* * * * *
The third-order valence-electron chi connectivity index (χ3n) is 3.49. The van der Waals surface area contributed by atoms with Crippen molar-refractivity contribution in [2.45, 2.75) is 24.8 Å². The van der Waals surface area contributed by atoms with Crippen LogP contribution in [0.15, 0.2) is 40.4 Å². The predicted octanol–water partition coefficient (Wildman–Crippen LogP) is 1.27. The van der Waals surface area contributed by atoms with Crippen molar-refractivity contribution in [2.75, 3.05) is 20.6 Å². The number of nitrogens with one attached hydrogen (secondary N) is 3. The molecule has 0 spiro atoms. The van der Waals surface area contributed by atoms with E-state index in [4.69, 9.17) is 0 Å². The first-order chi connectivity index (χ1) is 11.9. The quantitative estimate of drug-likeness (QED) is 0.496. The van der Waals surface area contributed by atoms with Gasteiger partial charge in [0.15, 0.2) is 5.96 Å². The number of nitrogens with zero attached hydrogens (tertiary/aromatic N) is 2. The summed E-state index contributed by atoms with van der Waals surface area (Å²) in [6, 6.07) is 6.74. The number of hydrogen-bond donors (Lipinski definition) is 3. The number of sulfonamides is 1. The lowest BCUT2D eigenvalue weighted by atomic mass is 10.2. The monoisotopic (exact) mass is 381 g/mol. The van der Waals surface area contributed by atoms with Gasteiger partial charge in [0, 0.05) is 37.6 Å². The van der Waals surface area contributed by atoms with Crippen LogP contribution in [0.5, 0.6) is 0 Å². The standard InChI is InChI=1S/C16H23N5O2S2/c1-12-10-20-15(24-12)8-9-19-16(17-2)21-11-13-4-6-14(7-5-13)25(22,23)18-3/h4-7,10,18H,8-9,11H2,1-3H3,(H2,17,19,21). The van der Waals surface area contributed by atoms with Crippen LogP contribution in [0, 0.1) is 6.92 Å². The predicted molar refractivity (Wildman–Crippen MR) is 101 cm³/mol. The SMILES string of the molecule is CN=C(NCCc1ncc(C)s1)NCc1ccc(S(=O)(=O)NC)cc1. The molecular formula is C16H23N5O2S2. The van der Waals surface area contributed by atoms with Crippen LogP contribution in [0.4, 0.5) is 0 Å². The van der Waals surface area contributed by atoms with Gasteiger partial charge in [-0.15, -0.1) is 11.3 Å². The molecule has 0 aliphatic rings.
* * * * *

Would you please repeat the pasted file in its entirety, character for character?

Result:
The third-order valence-electron chi connectivity index (χ3n) is 3.49. The van der Waals surface area contributed by atoms with Crippen molar-refractivity contribution in [2.45, 2.75) is 24.8 Å². The van der Waals surface area contributed by atoms with Crippen LogP contribution in [0.15, 0.2) is 40.4 Å². The predicted octanol–water partition coefficient (Wildman–Crippen LogP) is 1.27. The van der Waals surface area contributed by atoms with Crippen molar-refractivity contribution in [2.75, 3.05) is 20.6 Å². The number of nitrogens with one attached hydrogen (secondary N) is 3. The molecule has 0 spiro atoms. The van der Waals surface area contributed by atoms with E-state index in [4.69, 9.17) is 0 Å². The first-order chi connectivity index (χ1) is 11.9. The quantitative estimate of drug-likeness (QED) is 0.496. The van der Waals surface area contributed by atoms with Gasteiger partial charge in [0.15, 0.2) is 5.96 Å². The number of nitrogens with zero attached hydrogens (tertiary/aromatic N) is 2. The summed E-state index contributed by atoms with van der Waals surface area (Å²) in [6, 6.07) is 6.74. The number of hydrogen-bond donors (Lipinski definition) is 3. The number of sulfonamides is 1. The lowest BCUT2D eigenvalue weighted by atomic mass is 10.2. The monoisotopic (exact) mass is 381 g/mol. The van der Waals surface area contributed by atoms with Gasteiger partial charge in [0, 0.05) is 37.6 Å². The van der Waals surface area contributed by atoms with Crippen LogP contribution in [0.5, 0.6) is 0 Å². The standard InChI is InChI=1S/C16H23N5O2S2/c1-12-10-20-15(24-12)8-9-19-16(17-2)21-11-13-4-6-14(7-5-13)25(22,23)18-3/h4-7,10,18H,8-9,11H2,1-3H3,(H2,17,19,21). The van der Waals surface area contributed by atoms with Crippen LogP contribution in [0, 0.1) is 6.92 Å². The predicted molar refractivity (Wildman–Crippen MR) is 101 cm³/mol. The SMILES string of the molecule is CN=C(NCCc1ncc(C)s1)NCc1ccc(S(=O)(=O)NC)cc1. The molecular formula is C16H23N5O2S2. The van der Waals surface area contributed by atoms with Crippen LogP contribution in [0.4, 0.5) is 0 Å². The van der Waals surface area contributed by atoms with Gasteiger partial charge in [-0.15, -0.1) is 11.3 Å². The molecule has 0 aliphatic rings.